As mobile broadband becomes more sophisticated, so too will tiered pricing, which will evolve to offer more than just variations on "x megabytes for y dollars." Different customers want different things, and operators will learn how to use tiered pricing as a means to create sustainable business models, where networks are relieved of traffic burdens, and intelligent and lucrative consumption of services will replace the current unabated consumption allowed to attract users.
Tiered pricing will also be a way to encourage the consumption of more third-party content, which can help operators go deeper into the long tail, either directly or indirectly. That will help them transcend their role as merely "pipes" as they will become trusted providers or "enablers" in the delivery of innovative, customized services in two-sided business models.
It is clear that Asia has already leap-frogged its Western counterparts when it comes to tiered pricing, with operators in China, Malaysia, Singapore, Korea, Japan and India already moving ahead quickly. As Asian operators continue to move toward 3G, and ultimately 4G, products and services, the pricing around volumes, speeds and even applications will continue to grow in sophistication. As that happens, they will ultimately hit a point where major investments in billing functions will have to be made.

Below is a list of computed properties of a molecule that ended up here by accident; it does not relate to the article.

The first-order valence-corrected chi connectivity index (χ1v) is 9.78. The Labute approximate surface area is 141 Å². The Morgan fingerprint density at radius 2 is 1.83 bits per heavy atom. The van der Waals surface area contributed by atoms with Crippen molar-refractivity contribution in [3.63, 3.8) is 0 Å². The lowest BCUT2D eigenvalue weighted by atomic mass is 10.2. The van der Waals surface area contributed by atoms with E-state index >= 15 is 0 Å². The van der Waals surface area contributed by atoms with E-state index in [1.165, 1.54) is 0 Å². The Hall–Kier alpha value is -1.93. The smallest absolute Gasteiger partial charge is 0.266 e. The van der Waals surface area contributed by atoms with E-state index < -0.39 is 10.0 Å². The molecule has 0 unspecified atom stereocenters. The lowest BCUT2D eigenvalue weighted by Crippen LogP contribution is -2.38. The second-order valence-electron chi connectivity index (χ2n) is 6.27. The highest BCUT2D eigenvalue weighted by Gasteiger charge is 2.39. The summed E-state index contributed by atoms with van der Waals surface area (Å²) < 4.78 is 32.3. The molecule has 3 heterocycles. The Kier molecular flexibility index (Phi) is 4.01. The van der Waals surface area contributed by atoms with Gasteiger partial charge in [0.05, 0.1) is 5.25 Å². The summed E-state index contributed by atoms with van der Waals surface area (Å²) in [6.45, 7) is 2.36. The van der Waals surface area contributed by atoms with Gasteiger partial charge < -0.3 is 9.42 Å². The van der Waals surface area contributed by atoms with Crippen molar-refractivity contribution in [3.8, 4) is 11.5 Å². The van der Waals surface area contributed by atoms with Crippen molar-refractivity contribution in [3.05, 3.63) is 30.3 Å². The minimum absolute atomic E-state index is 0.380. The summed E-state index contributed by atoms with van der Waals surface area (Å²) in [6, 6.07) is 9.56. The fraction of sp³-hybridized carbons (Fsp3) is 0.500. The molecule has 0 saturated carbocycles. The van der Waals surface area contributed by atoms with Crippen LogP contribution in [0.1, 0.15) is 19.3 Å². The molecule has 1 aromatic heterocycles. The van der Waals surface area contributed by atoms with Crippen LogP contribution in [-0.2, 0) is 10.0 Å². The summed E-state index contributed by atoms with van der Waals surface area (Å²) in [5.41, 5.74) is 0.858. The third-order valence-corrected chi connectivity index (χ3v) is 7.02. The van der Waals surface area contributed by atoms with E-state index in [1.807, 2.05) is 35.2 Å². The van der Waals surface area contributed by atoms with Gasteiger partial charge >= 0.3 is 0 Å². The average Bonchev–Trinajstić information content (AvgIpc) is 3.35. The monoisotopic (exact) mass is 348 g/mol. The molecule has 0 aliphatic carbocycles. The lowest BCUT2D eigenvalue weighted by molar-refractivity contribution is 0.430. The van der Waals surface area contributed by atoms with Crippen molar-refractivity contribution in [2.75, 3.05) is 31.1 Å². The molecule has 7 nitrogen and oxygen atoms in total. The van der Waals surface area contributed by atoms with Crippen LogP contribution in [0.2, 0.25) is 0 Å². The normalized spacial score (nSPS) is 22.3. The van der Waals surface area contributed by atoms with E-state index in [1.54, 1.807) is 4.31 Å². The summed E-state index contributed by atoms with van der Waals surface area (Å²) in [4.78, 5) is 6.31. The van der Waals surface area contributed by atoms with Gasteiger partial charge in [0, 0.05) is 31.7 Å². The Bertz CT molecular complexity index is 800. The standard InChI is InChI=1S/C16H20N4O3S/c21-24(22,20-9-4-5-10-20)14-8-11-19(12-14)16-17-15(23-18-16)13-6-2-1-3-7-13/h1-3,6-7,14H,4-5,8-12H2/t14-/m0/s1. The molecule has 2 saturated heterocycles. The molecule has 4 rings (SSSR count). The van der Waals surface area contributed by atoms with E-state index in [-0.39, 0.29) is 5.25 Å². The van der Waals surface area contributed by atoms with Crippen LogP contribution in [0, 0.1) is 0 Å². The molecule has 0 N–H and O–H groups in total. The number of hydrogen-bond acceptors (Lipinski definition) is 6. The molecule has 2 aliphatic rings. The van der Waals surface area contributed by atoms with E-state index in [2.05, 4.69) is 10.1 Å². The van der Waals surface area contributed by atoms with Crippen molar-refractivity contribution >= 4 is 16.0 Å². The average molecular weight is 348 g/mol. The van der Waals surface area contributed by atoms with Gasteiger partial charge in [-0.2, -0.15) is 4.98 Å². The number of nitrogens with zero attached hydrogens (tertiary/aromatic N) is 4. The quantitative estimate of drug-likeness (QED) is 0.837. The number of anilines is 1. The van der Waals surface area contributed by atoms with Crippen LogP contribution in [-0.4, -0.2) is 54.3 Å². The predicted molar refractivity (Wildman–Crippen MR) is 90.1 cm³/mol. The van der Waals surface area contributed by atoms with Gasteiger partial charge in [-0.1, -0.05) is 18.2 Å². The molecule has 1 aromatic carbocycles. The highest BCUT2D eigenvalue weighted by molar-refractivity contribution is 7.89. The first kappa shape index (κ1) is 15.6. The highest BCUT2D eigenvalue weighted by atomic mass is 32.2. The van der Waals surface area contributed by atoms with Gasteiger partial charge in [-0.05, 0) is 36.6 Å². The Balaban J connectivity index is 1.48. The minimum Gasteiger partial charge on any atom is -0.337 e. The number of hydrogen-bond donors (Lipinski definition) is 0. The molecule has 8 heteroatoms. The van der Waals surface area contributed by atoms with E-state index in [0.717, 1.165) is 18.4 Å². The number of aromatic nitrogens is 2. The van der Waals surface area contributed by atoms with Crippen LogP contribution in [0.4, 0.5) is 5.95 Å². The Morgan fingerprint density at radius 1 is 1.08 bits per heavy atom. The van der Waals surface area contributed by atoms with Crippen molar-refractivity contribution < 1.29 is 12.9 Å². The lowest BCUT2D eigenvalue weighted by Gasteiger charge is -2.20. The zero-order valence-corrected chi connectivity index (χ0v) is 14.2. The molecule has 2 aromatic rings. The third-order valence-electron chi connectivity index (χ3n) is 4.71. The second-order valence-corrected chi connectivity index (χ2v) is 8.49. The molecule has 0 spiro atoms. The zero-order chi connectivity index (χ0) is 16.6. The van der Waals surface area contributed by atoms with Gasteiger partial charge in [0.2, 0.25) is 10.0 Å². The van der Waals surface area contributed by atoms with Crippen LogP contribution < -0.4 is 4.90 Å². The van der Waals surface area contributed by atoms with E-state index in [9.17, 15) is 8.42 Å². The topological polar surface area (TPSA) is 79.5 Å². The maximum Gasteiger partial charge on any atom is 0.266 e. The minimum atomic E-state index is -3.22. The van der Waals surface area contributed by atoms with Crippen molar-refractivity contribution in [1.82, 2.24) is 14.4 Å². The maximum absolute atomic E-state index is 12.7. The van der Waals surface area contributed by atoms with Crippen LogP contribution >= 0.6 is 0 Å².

"Much of what the Asian operators achieve is done with billing systems, which are sufficient today for handling different prices for different volumes," notes Randy Fuller, director of business planning at Tekelec, which is known for signaling, and metering and controls for broadband services via its Camiant acquisition.
But that won't always be the case, as operators will inevitably face a capacity crunch if they activate too many customers without adequate policy control to support tiers of service.
Though billing is "hanging in there for now," said Fuller, it won't be able to handle dynamic bandwidth services or "throttling." If operators are to influence revenues and customer behavior through tiered services, they have to be able to reach into the network. But billing is simply not suited for that, as it cannot pull metrics about performance and latency from networks, as most systems have been built around metrics for voice.
To gain visibility into complex data services operators will have to invest in databases that will reside in networks.
"Operators have to consider what goes into real-time charging and billing and what is needed for future policy management before making major investments," said Peter Mottishaw, principal analyst with Analysis Research. "At the same time, they need to figure out how the two complement each other so that once bandwidth demands overwhelm networks, they have a plan."
He notes that operators will reach a point where they need to understand individual subscribers and their preferences, their demands and expectations. "You want to make sure the quality of experience is truly better for those who paid a premium as compared to those who didn't," Mottishaw added.
For that to happen, there has to be mechanisms that sit in the network, not only for real-time bandwidth management, but also for enforcement of rules or policies relating to each tier of customer.